APME News: Stolen goods — Navigating journalistic ethics
Sunday, January 1, 2017
Posted by: Laura Sellers-Earl
By Ken Paulson
A quick hypothetical: Imagine you’re the editor of a community newspaper (and if you’re reading this column, you probably are.)
The mayor of your town is running for re-election and the contest is getting heated. An unknown person supporting the challenger hacks into the mayor’s email account and releases embarrassing messages once a week leading up to the election. There is no proof of illegal conduct in the emails, but they do make the mayor appear tawdry and opportunistic.
What would you do? In most newsrooms, we would get together and talk it through. We would try to authenticate the emails and identify the source. We would review the ethical considerations and weigh the public interest in these emails against our discomfort with illegally obtained correspondence.
We might come down in somewhat different places on this issue, but one thing is certain: responsible editors would think long and hard about being manipulated by an unknown figure sharing unverified content with the clear intent of affecting our communities’ most important election.
Of course, that process would be in sharp contrast to the way the news media have handled the stolen emails released by Wikileaks in recent months. Despite a high likelihood that these emails were stolen by Russian agents and were being distributed in an effort to manipulate our national election, there wasn’t a lot of soul searching going on in America’s cable and network newsrooms, They didn’t hesitate. They just backed up the truck.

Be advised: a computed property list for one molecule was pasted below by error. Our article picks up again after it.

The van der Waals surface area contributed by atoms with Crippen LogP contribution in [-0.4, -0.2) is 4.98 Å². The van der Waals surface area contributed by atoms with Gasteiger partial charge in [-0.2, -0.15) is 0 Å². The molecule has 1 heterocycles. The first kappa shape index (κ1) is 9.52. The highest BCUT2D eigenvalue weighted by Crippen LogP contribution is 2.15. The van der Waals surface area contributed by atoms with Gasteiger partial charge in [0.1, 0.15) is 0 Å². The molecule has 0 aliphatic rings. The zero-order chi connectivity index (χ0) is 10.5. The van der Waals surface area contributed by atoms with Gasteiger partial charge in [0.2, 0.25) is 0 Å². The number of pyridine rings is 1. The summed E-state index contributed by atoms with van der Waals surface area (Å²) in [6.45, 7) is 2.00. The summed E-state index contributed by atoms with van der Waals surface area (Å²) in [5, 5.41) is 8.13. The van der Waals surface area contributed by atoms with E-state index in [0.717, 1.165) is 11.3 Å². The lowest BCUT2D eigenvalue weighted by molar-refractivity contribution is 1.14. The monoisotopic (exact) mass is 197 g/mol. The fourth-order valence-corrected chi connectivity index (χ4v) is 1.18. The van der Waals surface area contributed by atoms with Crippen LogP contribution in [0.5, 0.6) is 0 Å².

That shouldn’t surprise us, particularly during a no-holds-barred election. You can argue that Donald Trump’s taxes and Hillary Clinton and John Podesta’s emails are fair game, particularly given the stakes No one deserves more scrutiny than the next leader of the free world.
The publication of stolen data doesn’t always have a lofty purpose:
In 2014, hackers stole 500 images of nude and half-dressed of celebrities from their private accounts on the iCloud. Websites, most notably Reddit, posted the photos and those very private photos were suddenly very public.
Later in the year, Sony Pictures Entertainment was hacked by a group threatening to release stolen emails unless they agreed not to distribute “The Conversation,” the comedy mocking North Korea leader Kim Jong-un. When the stolen e-mails were released, many -including trade journalists-ran with them, reporting salary details and snarky executive gossip.
There are indisputably times when when illegally obtained material is of such overwhelming news value that we really need to publish. Exhibit A is the Pentagon Papers, but it’s hardly the only example of public service journalism fueled by illegally leaked information.
But the key is always to apply high and consistent standards whenever laws are broken and content falls into our hands. America’s newsrooms can’t lose sight of their principles just because cable channels have already jumped all over a story and social media outlets are abuzz. Admittedly, it sometimes seems pointless to be the holdout once stolen documents are a part of a global conversation.
There is a certain irony in this. Journalists fight aggressively for stronger public records laws and more transparency, but see very little support from the public. And yet transparency by theft is eagerly embraced.
Using stolen information from questionable sources may help drive readership and audience size, but it’s a very uncomfortable place to be. If we are indiscriminate in the use of stolen content, we’re no longer journalists. We’re just fences.
Ken Paulson is president of the First Amendment Center and the dean of the College of Media and Entertainment at Middle Tennessee State University.